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Romania: Venice Commission publishes opinion on emergency ordinances GECO no. 7 and GEO no. 12 amending the laws of justice

The Venice Commission has just published an Opinion on Romania concerning the emergency ordinances GEO no. 7 and GEO no. 12  amending the laws of justice. The opinion was adopted during the Venice Commission´s 119th plenary meeting held on 21 and 22 June 2019.

By letter of 12 March 2019 the Committee on the Honouring of Obligations and Commitments by Member States of the Council of Europe (the Monitoring Committee) of the Parliamentary Assembly decided to request an opinion of the Venice Commission on Government Emergency Ordinance 7/2019 of 20 February 2019 on amendments to the three laws of justice in Romania (CDL-REF(2019)013; hereinafter GEO no. 7). 

The three laws of justice in question are Law no. 303/2004 on the Statute of Judges and Prosecutors, Law no. 304/2004 on Judicial Organisation, and Law no. 317/2004 on the Superior Council for Magistracy (the SCM), all amended in 2018.1 In 2018 the three laws of justice were further amended by Government Emergency Ordinances (GEOs) nos. 77, 90 and 92. In 2019 they were further amended, first by GEO no. 7, and next, on 5 March 2019, by GEO no. 12 (CDLREF(2019)012, hereinafter GEO no. 12).


The Venice Commission notes with regret that the most problematic elements of the 2018 reform, identified in the opinion of October 2018, either remained unchanged or were aggravated. The most important aspects of the on-going reform of the judiciary are the following:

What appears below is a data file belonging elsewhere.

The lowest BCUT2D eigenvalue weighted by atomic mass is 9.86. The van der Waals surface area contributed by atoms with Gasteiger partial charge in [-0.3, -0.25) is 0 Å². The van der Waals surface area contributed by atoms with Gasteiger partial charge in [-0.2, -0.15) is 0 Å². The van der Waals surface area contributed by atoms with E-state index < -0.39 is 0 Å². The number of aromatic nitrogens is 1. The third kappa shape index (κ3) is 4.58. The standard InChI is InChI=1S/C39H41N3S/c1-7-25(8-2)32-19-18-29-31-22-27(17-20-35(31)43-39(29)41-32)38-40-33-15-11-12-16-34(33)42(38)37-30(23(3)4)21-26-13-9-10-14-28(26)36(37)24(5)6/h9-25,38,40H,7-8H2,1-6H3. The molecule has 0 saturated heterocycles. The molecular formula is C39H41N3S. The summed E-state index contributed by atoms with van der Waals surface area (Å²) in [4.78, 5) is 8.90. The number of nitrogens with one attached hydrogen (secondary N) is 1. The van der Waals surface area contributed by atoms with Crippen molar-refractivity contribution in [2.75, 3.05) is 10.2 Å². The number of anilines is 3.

most alarmingly, the Government continues to make legislative amendments by emergency ordinances. While the Constitution clearly indicates that this should be an exceptional measure, legislation by the GEOs became a routine. Fundamental rules of the functioning of key State institutions are changed too quickly and too often, without preparation and consultations, which raises legitimate questions about the soundness of the outcomes and of the real motives behind some of those changes. The resulting legal texts are not clear. This practice weakens external checks on the Government, it is contrary to the principle of separation of powers and disturbs legal certainty. The Venice Commission calls on the Romanian authorities to drastically limit the use of the GEOs. As to the further amendments to the three laws in the field of justice, they should be made through a normal legislative procedure;

the reasons for the creation of the special Section for the investigation of criminal offences in the judiciary (the Section), with loosely defined jurisdiction, remain unclear. Top prosecutors of this Section were appointed under a transitional scheme which de facto removed the prosecutors’ wing of the Supreme Council of Magistracy (the SCM) from the decision-making process, which does not sit well with the institutional design of the SCM. It is uncertain to what extent the prosecutors of the Section and its Chief Prosecutor are under the full hierarchical control of the Prosecutor General. Since the Section would be unable to effectively deal with all cases within its competence, it risks being an obstacle to the fight against corruption and organised crime; 

the scheme of appointment and dismissal of the top prosecutors remains essentially the same, with the Minister of Justice playing a decisive role in this process, without counterbalancing powers of the President of Romania or the SCM. It is recommended to develop an appointment scheme which would give the Prosecutors’ Section of the SCM a key and pro-active role in the process of the appointment of candidates to any top position in the prosecution system;

it is possible to remove currently serving prosecutors with reference to the new eligibility criteria, arbitrarily chosen. The Venice Commission urges the Romanian authorities not to apply the new eligibility criteria to those prosecutors who were already in place when the respective amendments were made.